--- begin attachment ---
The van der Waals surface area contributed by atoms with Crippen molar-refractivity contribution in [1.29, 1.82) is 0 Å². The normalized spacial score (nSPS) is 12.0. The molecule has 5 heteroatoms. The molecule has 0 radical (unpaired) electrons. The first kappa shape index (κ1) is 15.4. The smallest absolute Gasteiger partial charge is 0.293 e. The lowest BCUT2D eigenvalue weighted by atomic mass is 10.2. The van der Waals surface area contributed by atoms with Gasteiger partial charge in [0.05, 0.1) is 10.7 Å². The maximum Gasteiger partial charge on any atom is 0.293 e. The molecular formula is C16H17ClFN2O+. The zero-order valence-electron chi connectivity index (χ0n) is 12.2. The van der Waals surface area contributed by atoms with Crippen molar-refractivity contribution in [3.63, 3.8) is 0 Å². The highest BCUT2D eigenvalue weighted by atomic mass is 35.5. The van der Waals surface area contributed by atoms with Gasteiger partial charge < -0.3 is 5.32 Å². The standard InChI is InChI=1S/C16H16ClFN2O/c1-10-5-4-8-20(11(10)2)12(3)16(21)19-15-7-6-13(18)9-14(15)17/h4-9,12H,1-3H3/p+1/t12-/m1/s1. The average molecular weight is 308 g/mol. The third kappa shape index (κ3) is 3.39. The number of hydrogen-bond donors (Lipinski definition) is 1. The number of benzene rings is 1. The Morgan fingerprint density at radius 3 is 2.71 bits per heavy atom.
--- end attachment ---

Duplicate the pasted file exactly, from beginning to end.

The van der Waals surface area contributed by atoms with Crippen molar-refractivity contribution in [1.29, 1.82) is 0 Å². The normalized spacial score (nSPS) is 12.0. The molecule has 5 heteroatoms. The molecule has 0 radical (unpaired) electrons. The first kappa shape index (κ1) is 15.4. The smallest absolute Gasteiger partial charge is 0.293 e. The lowest BCUT2D eigenvalue weighted by atomic mass is 10.2. The van der Waals surface area contributed by atoms with Gasteiger partial charge in [0.05, 0.1) is 10.7 Å². The maximum Gasteiger partial charge on any atom is 0.293 e. The molecular formula is C16H17ClFN2O+. The zero-order valence-electron chi connectivity index (χ0n) is 12.2. The van der Waals surface area contributed by atoms with Crippen molar-refractivity contribution in [3.63, 3.8) is 0 Å². The highest BCUT2D eigenvalue weighted by atomic mass is 35.5. The van der Waals surface area contributed by atoms with Gasteiger partial charge < -0.3 is 5.32 Å². The standard InChI is InChI=1S/C16H16ClFN2O/c1-10-5-4-8-20(11(10)2)12(3)16(21)19-15-7-6-13(18)9-14(15)17/h4-9,12H,1-3H3/p+1/t12-/m1/s1. The average molecular weight is 308 g/mol. The third kappa shape index (κ3) is 3.39. The number of hydrogen-bond donors (Lipinski definition) is 1. The number of benzene rings is 1. The Morgan fingerprint density at radius 3 is 2.71 bits per heavy atom.